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Antidepressants during pregnancy and autism in offspring: population based cohort study

Rai, D; Lee, BK; Dalman, C; Newschaffer, C; Lewis, G; Magnusson, C; (2017) Antidepressants during pregnancy and autism in offspring: population based cohort study. BMJ , 358 , Article j2811. 10.1136/bmj.j2811. Green open access

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Abstract

OBJECTIVES: To study the association between maternal use of antidepressants during pregnancy and autism spectrum disorder (ASD) in offspring. DESIGN: Observational prospective cohort study with regression methods, propensity score matching, sibling controls, and negative control comparison. SETTING: Stockholm County, Sweden. PARTICIPANTS: 254 610 individuals aged 4-17, including 5378 with autism, living in Stockholm County in 2001-11 who were born to mothers who did not take antidepressants and did not have any psychiatric disorder, mothers who took antidepressants during pregnancy, or mothers with psychiatric disorders who did not take antidepressants during pregnancy. Maternal antidepressant use was recorded during first antenatal interview or determined from prescription records. MAIN OUTCOME MEASURE: Offspring diagnosis of autism spectrum disorder, with and without intellectual disability. RESULTS: Of the 3342 children exposed to antidepressants during pregnancy, 4.1% (n=136) had a diagnosis of autism compared with a 2.9% prevalence (n=353) in 12 325 children not exposed to antidepressants whose mothers had a history of a psychiatric disorder (adjusted odds ratio 1.45, 95% confidence interval 1.13 to 1.85). Propensity score analysis led to similar results. The results of a sibling control analysis were in the same direction, although with wider confidence intervals. In a negative control comparison, there was no evidence of any increased risk of autism in children whose fathers were prescribed antidepressants during the mothers’ pregnancy (1.13, 0.68 to 1.88). In all analyses, the risk increase concerned only autism without intellectual disability. CONCLUSIONS: The association between antidepressant use during pregnancy and autism, particularly autism without intellectual disability, might not solely be a byproduct of confounding. Study of the potential underlying biological mechanisms could help the understanding of modifiable mechanisms in the aetiology of autism. Importantly, the absolute risk of autism was small, and, hypothetically, if no pregnant women took antidepressants, the number of cases that could potentially be prevented would be small.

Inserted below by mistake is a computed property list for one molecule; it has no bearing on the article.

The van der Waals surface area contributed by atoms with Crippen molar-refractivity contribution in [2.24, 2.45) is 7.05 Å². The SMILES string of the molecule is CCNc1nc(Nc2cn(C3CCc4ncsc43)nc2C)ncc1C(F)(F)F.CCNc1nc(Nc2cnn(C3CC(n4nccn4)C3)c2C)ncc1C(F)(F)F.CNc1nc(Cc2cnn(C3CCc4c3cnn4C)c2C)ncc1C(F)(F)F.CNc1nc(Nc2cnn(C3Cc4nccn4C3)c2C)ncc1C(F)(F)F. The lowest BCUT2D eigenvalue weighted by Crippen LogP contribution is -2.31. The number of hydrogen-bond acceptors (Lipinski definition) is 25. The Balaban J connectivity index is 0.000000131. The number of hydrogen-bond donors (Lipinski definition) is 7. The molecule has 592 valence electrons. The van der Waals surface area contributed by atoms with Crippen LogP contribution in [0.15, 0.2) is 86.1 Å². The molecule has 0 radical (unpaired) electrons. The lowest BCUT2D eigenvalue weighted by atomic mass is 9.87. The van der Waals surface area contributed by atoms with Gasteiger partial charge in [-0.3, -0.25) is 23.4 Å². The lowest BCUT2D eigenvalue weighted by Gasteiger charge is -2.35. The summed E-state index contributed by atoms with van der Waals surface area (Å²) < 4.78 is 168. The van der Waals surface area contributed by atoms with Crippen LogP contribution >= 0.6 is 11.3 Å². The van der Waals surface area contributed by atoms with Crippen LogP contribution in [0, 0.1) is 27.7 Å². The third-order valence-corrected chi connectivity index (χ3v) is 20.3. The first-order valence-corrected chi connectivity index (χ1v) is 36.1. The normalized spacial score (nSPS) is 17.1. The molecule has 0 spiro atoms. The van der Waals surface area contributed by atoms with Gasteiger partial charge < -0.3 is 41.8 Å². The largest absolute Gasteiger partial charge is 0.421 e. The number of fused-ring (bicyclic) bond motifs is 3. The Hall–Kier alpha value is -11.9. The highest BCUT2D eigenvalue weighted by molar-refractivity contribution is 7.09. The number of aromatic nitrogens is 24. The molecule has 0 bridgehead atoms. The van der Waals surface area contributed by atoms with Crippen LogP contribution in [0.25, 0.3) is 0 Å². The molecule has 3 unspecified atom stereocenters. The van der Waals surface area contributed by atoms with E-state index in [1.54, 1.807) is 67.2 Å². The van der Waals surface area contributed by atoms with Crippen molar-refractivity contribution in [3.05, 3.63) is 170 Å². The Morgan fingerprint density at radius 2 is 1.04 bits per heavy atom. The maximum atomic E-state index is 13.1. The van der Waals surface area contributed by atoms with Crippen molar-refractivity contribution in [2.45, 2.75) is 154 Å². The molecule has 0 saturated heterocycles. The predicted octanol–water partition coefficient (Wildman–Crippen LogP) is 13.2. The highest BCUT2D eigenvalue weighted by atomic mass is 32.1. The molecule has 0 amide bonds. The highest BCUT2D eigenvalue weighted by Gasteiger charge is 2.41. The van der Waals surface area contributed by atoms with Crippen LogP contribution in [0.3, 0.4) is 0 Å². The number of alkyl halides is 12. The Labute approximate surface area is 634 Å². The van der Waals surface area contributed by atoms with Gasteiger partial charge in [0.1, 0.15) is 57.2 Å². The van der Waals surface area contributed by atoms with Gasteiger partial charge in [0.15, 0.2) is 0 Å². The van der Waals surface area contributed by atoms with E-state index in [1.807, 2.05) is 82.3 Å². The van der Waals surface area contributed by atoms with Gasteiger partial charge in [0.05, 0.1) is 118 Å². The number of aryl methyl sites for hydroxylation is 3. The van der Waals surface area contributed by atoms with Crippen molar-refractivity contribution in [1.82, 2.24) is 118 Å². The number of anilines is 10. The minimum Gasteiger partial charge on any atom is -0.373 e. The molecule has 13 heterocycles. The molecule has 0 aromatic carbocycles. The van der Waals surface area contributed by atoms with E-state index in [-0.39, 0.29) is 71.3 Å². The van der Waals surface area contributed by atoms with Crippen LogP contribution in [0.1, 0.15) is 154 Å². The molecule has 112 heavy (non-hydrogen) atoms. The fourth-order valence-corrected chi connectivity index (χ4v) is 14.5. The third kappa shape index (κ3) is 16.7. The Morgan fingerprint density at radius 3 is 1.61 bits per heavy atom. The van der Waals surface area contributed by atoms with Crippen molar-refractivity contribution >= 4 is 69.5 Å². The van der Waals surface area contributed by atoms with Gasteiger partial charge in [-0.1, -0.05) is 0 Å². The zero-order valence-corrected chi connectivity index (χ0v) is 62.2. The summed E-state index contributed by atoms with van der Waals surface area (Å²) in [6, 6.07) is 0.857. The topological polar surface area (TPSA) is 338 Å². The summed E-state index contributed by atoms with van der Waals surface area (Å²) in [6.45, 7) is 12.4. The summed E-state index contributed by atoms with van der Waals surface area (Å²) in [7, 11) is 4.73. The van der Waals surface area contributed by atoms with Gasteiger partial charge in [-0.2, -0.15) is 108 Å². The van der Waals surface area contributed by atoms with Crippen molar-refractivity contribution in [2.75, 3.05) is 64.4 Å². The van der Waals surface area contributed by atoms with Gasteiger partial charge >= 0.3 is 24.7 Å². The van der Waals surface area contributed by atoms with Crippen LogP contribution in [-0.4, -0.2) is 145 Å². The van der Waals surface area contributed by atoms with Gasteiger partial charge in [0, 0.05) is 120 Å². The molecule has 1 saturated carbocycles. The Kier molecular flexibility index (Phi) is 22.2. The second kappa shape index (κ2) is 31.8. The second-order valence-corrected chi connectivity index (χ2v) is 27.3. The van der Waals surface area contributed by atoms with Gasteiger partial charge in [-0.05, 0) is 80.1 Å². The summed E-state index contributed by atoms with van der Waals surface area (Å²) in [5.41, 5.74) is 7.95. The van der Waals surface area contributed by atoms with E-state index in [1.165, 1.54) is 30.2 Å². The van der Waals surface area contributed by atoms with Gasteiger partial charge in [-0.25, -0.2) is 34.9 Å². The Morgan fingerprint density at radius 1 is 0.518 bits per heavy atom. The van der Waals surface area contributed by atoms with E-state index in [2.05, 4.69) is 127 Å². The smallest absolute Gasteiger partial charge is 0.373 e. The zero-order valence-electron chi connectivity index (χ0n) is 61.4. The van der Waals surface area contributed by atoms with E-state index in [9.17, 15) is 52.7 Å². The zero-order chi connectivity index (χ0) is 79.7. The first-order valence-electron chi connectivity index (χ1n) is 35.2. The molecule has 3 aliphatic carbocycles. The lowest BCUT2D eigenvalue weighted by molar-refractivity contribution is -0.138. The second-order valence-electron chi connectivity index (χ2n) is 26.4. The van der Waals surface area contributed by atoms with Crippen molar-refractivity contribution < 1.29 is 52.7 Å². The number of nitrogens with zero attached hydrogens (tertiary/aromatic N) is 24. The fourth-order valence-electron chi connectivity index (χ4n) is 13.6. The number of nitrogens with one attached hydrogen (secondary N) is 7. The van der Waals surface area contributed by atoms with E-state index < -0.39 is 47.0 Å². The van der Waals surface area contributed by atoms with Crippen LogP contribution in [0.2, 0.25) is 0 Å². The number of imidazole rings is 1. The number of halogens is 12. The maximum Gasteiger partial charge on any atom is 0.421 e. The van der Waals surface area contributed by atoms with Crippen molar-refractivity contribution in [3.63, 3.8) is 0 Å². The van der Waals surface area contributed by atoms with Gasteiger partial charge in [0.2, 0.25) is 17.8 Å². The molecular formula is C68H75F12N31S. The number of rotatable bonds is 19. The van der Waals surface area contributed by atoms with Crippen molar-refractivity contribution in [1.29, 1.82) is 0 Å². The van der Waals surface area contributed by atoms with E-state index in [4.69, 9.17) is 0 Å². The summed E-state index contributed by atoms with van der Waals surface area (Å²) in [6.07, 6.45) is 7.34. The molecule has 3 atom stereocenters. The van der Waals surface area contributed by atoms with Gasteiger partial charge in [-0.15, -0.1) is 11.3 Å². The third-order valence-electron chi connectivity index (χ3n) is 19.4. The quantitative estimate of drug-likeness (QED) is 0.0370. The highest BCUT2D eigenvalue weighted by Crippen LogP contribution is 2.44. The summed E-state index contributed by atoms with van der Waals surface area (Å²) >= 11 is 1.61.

Type: Article
Title: Antidepressants during pregnancy and autism in offspring: population based cohort study
Location: England
Open access status: An open access version is available from UCL Discovery
DOI: 10.1136/bmj.j2811
Publisher version: https://doi.org/10.1136/bmj.j2811
Language: English
Additional information: This is an Open Access article distributed in accordance with the terms of the Creative Commons Attribution (CC BY 4.0) license, which permits others to distribute, remix, adapt and build upon this work, for commercial use, provided the original work is properly cited. See: http://creativecommons.org/licenses/by/4.0/.
Keywords: Adolescent, Adult, Antidepressive Agents, Autistic Disorder, Child, Child, Preschool, Depressive Disorder, Female, Humans, Infant, Infant, Newborn, Male, Pregnancy, Pregnancy Complications, Prenatal Exposure Delayed Effects, Prospective Studies, Risk Factors, Sweden
UCL classification: UCL > Provost and Vice Provost Offices
UCL > Provost and Vice Provost Offices > School of Life and Medical Sciences
UCL > Provost and Vice Provost Offices > School of Life and Medical Sciences > Faculty of Brain Sciences
UCL > Provost and Vice Provost Offices > School of Life and Medical Sciences > Faculty of Brain Sciences > Division of Psychiatry
URI: https://discovery.ucl.ac.uk/id/eprint/1567949
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